North American Birds

VOLUME 69 NO2 2016

A Quarterly Journal of Ornithological Record Published by the American Birding Association. The mission of the journal is to provide a complete overview of the changing panorama of our continent’s birdlife.

Issue link: http://nab.aba.org/i/705084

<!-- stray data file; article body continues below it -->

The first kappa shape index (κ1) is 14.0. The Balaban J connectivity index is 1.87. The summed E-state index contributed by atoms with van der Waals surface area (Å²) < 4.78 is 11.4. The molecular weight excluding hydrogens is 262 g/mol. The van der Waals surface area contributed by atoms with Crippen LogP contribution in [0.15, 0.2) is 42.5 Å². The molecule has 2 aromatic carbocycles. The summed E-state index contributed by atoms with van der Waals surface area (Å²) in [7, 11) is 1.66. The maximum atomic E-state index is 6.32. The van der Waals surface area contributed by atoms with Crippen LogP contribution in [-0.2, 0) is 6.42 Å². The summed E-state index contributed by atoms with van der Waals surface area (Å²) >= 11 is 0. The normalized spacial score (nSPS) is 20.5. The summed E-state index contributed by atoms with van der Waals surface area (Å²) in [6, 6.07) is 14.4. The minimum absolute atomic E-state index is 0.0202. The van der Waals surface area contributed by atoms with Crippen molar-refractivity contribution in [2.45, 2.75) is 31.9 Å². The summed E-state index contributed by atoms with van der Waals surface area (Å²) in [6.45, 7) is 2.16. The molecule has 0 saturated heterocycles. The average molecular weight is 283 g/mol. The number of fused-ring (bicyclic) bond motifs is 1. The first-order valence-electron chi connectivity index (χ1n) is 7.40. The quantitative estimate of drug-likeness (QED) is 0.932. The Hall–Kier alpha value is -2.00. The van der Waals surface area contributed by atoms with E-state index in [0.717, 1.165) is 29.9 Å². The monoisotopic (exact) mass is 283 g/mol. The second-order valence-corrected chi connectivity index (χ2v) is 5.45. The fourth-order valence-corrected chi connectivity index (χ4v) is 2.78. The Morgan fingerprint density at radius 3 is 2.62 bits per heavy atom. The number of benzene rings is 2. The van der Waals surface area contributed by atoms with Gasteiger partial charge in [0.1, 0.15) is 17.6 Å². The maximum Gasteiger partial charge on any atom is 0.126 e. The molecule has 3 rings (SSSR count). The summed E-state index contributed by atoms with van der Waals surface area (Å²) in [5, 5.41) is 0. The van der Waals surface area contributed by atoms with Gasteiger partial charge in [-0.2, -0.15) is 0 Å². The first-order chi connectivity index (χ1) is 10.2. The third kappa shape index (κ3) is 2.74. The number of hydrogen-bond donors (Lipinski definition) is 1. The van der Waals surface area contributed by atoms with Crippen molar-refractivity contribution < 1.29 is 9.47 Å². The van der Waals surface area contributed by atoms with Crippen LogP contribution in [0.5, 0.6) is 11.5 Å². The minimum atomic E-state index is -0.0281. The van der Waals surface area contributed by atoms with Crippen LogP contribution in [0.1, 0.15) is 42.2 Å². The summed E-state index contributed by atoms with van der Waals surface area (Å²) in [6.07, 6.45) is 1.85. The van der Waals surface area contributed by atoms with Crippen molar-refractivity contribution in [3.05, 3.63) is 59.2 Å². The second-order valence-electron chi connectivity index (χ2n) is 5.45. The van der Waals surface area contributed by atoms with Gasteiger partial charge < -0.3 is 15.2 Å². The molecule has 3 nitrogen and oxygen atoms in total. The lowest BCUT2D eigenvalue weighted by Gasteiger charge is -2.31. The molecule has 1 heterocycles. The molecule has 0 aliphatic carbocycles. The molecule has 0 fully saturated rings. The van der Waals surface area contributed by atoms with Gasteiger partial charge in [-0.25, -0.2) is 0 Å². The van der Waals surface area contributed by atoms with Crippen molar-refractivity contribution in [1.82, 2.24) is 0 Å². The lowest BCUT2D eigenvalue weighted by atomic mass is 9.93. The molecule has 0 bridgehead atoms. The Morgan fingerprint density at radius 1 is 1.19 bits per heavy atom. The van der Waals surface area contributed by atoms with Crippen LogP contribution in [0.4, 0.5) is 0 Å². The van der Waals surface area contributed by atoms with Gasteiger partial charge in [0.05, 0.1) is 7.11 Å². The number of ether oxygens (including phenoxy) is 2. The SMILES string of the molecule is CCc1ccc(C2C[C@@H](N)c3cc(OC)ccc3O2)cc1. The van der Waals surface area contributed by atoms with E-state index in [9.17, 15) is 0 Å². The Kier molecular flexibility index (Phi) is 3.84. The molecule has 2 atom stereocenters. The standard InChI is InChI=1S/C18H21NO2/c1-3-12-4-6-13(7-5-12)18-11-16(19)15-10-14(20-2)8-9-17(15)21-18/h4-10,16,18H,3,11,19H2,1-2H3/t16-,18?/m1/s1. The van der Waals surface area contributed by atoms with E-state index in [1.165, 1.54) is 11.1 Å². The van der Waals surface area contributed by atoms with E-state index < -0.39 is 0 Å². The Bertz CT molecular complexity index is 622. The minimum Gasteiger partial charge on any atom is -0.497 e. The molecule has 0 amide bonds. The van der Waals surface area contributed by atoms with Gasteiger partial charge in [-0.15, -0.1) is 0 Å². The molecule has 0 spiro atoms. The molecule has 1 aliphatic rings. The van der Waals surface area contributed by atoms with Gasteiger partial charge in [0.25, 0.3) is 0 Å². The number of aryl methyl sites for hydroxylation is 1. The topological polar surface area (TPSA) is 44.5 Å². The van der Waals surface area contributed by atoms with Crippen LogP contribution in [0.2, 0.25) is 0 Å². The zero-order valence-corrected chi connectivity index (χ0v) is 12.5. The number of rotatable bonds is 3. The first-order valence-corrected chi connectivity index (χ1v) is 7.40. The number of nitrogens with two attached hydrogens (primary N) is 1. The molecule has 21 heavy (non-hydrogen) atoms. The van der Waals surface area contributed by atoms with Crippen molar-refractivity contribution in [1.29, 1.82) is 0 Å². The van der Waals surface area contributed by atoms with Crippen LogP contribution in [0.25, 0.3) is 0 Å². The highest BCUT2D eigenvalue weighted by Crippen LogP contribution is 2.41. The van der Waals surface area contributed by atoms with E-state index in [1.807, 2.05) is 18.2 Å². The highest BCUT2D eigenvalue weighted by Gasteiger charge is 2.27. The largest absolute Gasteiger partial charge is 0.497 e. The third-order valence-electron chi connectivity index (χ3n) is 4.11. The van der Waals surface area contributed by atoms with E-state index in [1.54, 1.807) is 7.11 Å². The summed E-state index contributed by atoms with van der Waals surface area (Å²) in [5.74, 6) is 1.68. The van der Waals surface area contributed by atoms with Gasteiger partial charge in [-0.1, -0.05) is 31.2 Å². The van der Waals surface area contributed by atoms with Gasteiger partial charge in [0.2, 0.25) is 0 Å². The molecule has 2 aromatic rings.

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V O L U M E 6 9 ( 2 0 1 6 ) • N U M B E R 2 201 T H E C H A N G I N G S E A S O N S : C A R B O N C O P Y species across a large area. Missouri logged its highest Christmas Bird Count total ever, 160 on the Trimble count 28 December. In the Texas Pineywoods, observers detected 51 on the Nacogdoches Christmas Bird Count, the best showing in well over a decade there. Rather unobtrusive as migrants, Purple Finches' subtle flight-call also has a ventrilo- quial quality, so that finding calling birds in the sky can be difficult, and thus counts are likely conservative; even when small flocks are seen, often only one or two birds ap- pear pear to be calling. Perhaps western birders to pear to be calling. Perhaps western birders be pear to be calling. Perhaps western birders calling pear to be calling. Perhaps western birders Perhaps pear to be calling. Perhaps western birders western pear to be calling. Perhaps western birders birders should watch the eastern finch forecast, as recast, should watch the eastern finch forecast, as as there could well be an increase in vagrant n there could well be an increase in vagrant vagrant Eastern Purple Finches in the West during st Eastern Purple Finches in the West during during irruptions of the species in the East. Should . Should eastern birders look for Cassin's Finches and ches eastern birders look for Cassin's Finches and and Western Purple Finches? Surely! But as of But Western Purple Finches? Surely! But as of as of early 2016, there are just a few Ontario Ontario forest because of bumper seed crops there. This fall [2014], most Purple Finches should migrate south of Ontario because many co- niferous and deciduous tree seed crops are much lower in central and northeastern On- tario." At several stations in eastern North America, dedicated observers monitor di- urnal migrants, including finches, from On- tario to Québec to Massachusetts and south to Virginia; most monitoring sites are coastal and are staffed by volunteers or "near-vol- unteers." Purple Finch migration was noted to be to be very heavy in November 2014 in the very to be very heavy in November 2014 in the heavy to be very heavy in November 2014 in the in to be very heavy in November 2014 in the November to be very heavy in November 2014 in the 2014 to be very heavy in November 2014 in the in to be very heavy in November 2014 in the the to be very heavy in November 2014 in the East, East, with record-high single-day counts of 125 125 at Cape May on 3 November and of 86 at Kip at Kiptopeke, Virginia 23 November. Counts well well above average include the 125 counted by Su by Suzy Feustel at Robert Moses State Park, Long Long Island, New York 8 Novem- ber, ber, 150 by Kenneth Blackshaw on N on Nantucket 9 November, and and 80 counted by Greg Hani Hanisek at Lighthouse Point, Conn Connecticut the next day. On the the St. Lawrence River, the bird bird observatory at Tadoussac, Québ Québec, renowned for some truly truly massive counts of finches and o and other birds, logged 137 on 21 Nove November. All of this passage trans- lated lated into a remarkable season for the tification of challenging Haemorhous rosy- finches, especially females, including the subspecies of Purple Finch in the West (Rutt et al. 2014), not long ago a relatively rari- fied topic. In the Great Basin, where Purple Finches of any kind are rare, Utah had its very first photographic record of the species in Wash- ington County, in the far southwestern cor- ner of the state, a bird that appears to be of the californicus subspecies (Figure 3). In the Northwest, Washington birders document- ed their third Eastern Purple Finch in Kit- sap County (Figure 4), while in the South - west, California had up to nine at Bishop, New Mexico recorded an Eastern at Percha Dam State Park 27 December, Arizona had an apparent californicus at Portal through 17 December, plus two more singles in Janu- ary, and Baja California recorded three at Ensenada 19 December, the first ever for the Christmas Bird Count. And Alaska got in on the finch action, with a Purple at Sitka (local first) 17 December and another at Anchor- age (first for Upper Cook Inlet) 17 January, which was joined 18 January by a Cassin's Finch, also a first. Ron Pittaway's remarkably accurate Finch Forecast (2014) correctly predicted a flight of Purples in the East this season: "Last win- ter, many Purple Finches stayed in the boreal Figure 4. This photograph showing a lone male and two female Purple Finches nicely captures the differences in female plumages between the western subspecies, californicus (left female) and the eastern subspecies, purpureus (female on the right). Note that the purpureus is brown versus drab, greenish-brown, is crisply marked below with definitive streaks versus blurry streaks, has a boldly marked brown and white head pattern, and shows well-defined wing bars. Not entirely obvious from the photograph was entirely clean white undertail coverts on the purpureus. This bird at Bainbridge Island, Kitsap County, Washington on 15 December 2014 provided the third documented record of the subspecies purpureus for Washington. Photograph by Brad Waggoner. Figure 5. The irruption of Varied Thrushes ed Thrushes in the West that began in fall (here 17 fall in the West that began in fall (here 17 (here 17 November) 2014, continued into through nto November) 2014, continued into through through winter, with above-average numbers ge numbers of records and counts of individuals f of records and counts of individuals individuals south to San Diego County, California. This ifornia. This bird was part of a remarkable morning flight orning bird was part of a remarkable morning flight flight observed high overhead at Point Pinos, Monterey os, observed high overhead at Point Pinos, Monterey Monterey County, California. Photograph by Brian L. Sullivan. n County, California. Photograph by Brian L. Sullivan. L. Sullivan.